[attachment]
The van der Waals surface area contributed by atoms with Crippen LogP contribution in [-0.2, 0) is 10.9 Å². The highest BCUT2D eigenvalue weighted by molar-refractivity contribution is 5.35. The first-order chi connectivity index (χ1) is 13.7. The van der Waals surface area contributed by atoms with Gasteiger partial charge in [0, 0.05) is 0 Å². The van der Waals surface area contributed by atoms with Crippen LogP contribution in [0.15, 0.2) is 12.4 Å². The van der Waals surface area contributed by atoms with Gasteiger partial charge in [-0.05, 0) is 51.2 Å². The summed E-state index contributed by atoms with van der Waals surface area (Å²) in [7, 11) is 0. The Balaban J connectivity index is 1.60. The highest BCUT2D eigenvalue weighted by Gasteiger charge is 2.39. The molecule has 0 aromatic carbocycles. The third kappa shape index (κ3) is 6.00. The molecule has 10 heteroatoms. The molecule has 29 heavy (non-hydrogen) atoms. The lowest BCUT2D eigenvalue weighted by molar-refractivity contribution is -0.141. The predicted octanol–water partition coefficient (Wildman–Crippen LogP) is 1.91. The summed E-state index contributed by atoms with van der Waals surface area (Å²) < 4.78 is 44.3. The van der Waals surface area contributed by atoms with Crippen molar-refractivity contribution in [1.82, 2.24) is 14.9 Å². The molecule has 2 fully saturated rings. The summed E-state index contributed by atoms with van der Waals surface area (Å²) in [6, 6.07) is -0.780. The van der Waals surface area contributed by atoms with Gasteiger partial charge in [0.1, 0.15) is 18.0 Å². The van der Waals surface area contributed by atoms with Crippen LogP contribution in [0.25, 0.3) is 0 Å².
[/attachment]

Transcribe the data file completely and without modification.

The van der Waals surface area contributed by atoms with Crippen LogP contribution in [-0.2, 0) is 10.9 Å². The highest BCUT2D eigenvalue weighted by molar-refractivity contribution is 5.35. The first-order chi connectivity index (χ1) is 13.7. The van der Waals surface area contributed by atoms with Gasteiger partial charge in [0, 0.05) is 0 Å². The van der Waals surface area contributed by atoms with Crippen LogP contribution in [0.15, 0.2) is 12.4 Å². The van der Waals surface area contributed by atoms with Gasteiger partial charge in [-0.05, 0) is 51.2 Å². The summed E-state index contributed by atoms with van der Waals surface area (Å²) in [7, 11) is 0. The Balaban J connectivity index is 1.60. The highest BCUT2D eigenvalue weighted by Gasteiger charge is 2.39. The molecule has 0 aromatic carbocycles. The third kappa shape index (κ3) is 6.00. The molecule has 10 heteroatoms. The molecule has 29 heavy (non-hydrogen) atoms. The lowest BCUT2D eigenvalue weighted by molar-refractivity contribution is -0.141. The predicted octanol–water partition coefficient (Wildman–Crippen LogP) is 1.91. The summed E-state index contributed by atoms with van der Waals surface area (Å²) < 4.78 is 44.3. The van der Waals surface area contributed by atoms with Crippen molar-refractivity contribution in [1.82, 2.24) is 14.9 Å². The molecule has 2 fully saturated rings. The summed E-state index contributed by atoms with van der Waals surface area (Å²) in [6, 6.07) is -0.780. The van der Waals surface area contributed by atoms with Gasteiger partial charge in [0.1, 0.15) is 18.0 Å². The van der Waals surface area contributed by atoms with Crippen LogP contribution in [0.25, 0.3) is 0 Å².